What does propagate a plant mean?
Plant propagation is the process of creating new plants from an existing plant for free. By propagating our own plants instead of buying new plants from the garden centre or supermarket, we can save a lot of money. There four methods of propagating plants. These methods include seed collection, layering, rootball devision and cutting propagation. Many types of plants can be propagate and some are easier to propagate than others, but here we will be focusing on propagating succulent type of plants. I love succulents, because they are Low Maintenance Houseplants For The Forgetful Ones like myself.
Why propagate succulents?
Some people wonder why propagate plants when you can just buy them from the local garden centre or supermarket. Well there are many benefits of propagating succulents. These advantages of propagating succulent plants include:
- You can endlessly expand your plant collection in your home and garden for free.
- You can trade propagated plants with family, friends and your local community by swapping cuttings or the plants pups.
- The propagated plants make lovely cheap or even free gifts.
- These additional plants can help brighten and purify the air in your home or office.
- You can reproduce new plants in masses and in a short time.
I love succulents plants , because they are so easy to look after as they are very low maintenance. I highly recommend the 10 Mixed Succulent collection on Amazon for only £19.95 with free delivery to start a succulent collection.
How to propagate succulent plants?
Since we looking into propagating succulents specifically, we will mainly use leaf or stem cutting and plant pup (babies) separation methods of propagating.
Propagation by stem cuttings
This method involves cutting a piece of stem from the mother plant then potting them up to encourage the stem to form roots. To stimulate root development, rooting powder can be used. However it is not necessary. Once roots have formed, the new plant is identical to the mother plant as it is genetically identical, making the new plant a clone of the original plant.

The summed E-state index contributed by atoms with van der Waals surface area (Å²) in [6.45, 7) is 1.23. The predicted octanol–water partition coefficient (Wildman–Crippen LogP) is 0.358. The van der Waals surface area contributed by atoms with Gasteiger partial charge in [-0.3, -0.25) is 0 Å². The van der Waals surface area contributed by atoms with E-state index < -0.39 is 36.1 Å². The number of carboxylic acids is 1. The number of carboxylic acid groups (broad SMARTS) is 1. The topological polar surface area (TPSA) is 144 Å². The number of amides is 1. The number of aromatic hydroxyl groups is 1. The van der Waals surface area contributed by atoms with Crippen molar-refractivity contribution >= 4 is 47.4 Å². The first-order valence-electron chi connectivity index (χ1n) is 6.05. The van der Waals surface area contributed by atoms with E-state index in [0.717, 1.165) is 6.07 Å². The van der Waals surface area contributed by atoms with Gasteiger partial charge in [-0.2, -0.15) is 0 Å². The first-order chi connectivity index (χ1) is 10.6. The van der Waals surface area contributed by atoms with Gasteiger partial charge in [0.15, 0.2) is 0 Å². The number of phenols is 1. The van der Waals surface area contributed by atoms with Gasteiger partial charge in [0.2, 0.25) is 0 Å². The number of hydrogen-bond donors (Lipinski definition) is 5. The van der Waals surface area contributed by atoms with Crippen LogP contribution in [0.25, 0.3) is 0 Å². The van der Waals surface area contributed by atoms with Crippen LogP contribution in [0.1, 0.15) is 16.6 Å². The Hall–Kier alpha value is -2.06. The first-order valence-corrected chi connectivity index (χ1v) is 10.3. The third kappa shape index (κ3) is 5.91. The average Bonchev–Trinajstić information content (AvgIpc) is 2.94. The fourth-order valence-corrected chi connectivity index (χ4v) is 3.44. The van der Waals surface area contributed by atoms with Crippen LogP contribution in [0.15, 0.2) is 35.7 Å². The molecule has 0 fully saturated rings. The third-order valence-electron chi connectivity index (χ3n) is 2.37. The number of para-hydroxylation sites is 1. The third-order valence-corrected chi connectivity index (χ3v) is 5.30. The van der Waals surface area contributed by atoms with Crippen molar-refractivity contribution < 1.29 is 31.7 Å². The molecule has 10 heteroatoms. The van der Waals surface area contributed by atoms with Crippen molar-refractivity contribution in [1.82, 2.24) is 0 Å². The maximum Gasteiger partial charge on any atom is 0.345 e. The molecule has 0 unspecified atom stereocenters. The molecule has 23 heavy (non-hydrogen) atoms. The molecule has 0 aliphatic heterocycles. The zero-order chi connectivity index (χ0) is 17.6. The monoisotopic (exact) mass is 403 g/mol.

Leaf cutting propagation
Many succulent plants can be easily propagated via leaf cuttings. This propagation method involves taking a whole leaf cutting with the stalk in tact. Succulent leaf cuttings should be left for a day to two to callus. Then place the leaf in a pot with cacti & succulent potting mix to root. Rooting powder can be used with leaf cuttings to speed up the rooting process, but is not necessary. Roots should form between 2-3 weeks if no rooting hormone has been used. However if you want to speed up root development, rooting powder be used at the stalk of the leaf.
Separating succulent pups from the mother plant
This method is very easy and straightforward. Some succulents such as Hens and Chicks, Aloe Vera and Mother of Thousands are pup bearing succulents. These baby plants are called pups. They can be easily removed from the mother plant and planted in a separate pot with some cacti and succulent potting mix.
Which succulent plants propagate best?
When it comes to succulents, there is a huge choice of over 180 succulent varieties. They are all pretty, but not all are succulents are easy to propagate. In fact some succulents can be extremely hard to propagate with a high fail rate. Here we will be focusing on what plants are easiest to propagate and which succulents are the most popular to propagate.
5 popular succulents that are easy to propagate:
Money Plant ( Carassula Ovata )
The Money Plant also known as Jade Plant, is an iconic houseplant and a popular choice of the many Carassula type succulents.
Jade plants can be easily propagated via stem cutting and leave cutting. This is also of the best starter plants, Jade plants are very resilient and adaptable. Therefore making it also easy to propagate.